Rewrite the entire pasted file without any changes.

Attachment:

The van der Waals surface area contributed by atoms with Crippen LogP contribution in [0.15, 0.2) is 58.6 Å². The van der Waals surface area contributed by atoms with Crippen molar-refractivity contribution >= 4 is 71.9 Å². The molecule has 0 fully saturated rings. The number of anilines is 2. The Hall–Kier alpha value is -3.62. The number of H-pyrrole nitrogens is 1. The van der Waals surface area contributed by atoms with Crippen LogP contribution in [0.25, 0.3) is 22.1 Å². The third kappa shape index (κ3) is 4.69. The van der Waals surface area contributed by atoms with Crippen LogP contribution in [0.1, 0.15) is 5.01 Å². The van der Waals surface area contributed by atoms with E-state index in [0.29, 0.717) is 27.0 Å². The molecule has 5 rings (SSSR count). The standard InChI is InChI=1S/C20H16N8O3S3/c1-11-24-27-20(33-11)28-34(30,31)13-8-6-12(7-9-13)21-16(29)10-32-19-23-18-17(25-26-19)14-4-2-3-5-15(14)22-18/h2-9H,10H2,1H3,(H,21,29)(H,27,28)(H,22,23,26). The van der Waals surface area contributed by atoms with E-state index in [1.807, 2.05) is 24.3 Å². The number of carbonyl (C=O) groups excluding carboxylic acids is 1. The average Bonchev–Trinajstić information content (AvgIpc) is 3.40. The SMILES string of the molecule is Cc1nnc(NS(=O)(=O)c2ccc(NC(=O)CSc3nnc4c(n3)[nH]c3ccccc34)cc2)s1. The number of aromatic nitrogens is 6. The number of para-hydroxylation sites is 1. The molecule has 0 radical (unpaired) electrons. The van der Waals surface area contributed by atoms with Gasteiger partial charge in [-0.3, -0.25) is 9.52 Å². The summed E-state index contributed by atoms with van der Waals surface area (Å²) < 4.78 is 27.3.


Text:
The van der Waals surface area contributed by atoms with Crippen LogP contribution in [0.15, 0.2) is 58.6 Å². The van der Waals surface area contributed by atoms with Crippen molar-refractivity contribution >= 4 is 71.9 Å². The molecule has 0 fully saturated rings. The number of anilines is 2. The Hall–Kier alpha value is -3.62. The number of H-pyrrole nitrogens is 1. The van der Waals surface area contributed by atoms with Crippen LogP contribution in [0.25, 0.3) is 22.1 Å². The third kappa shape index (κ3) is 4.69. The van der Waals surface area contributed by atoms with Crippen LogP contribution in [0.1, 0.15) is 5.01 Å². The van der Waals surface area contributed by atoms with E-state index in [0.29, 0.717) is 27.0 Å². The molecule has 5 rings (SSSR count). The standard InChI is InChI=1S/C20H16N8O3S3/c1-11-24-27-20(33-11)28-34(30,31)13-8-6-12(7-9-13)21-16(29)10-32-19-23-18-17(25-26-19)14-4-2-3-5-15(14)22-18/h2-9H,10H2,1H3,(H,21,29)(H,27,28)(H,22,23,26). The van der Waals surface area contributed by atoms with E-state index in [1.807, 2.05) is 24.3 Å². The number of carbonyl (C=O) groups excluding carboxylic acids is 1. The average Bonchev–Trinajstić information content (AvgIpc) is 3.40. The SMILES string of the molecule is Cc1nnc(NS(=O)(=O)c2ccc(NC(=O)CSc3nnc4c(n3)[nH]c3ccccc34)cc2)s1. The number of aromatic nitrogens is 6. The number of para-hydroxylation sites is 1. The molecule has 0 radical (unpaired) electrons. The van der Waals surface area contributed by atoms with Gasteiger partial charge in [-0.3, -0.25) is 9.52 Å². The summed E-state index contributed by atoms with van der Waals surface area (Å²) < 4.78 is 27.3.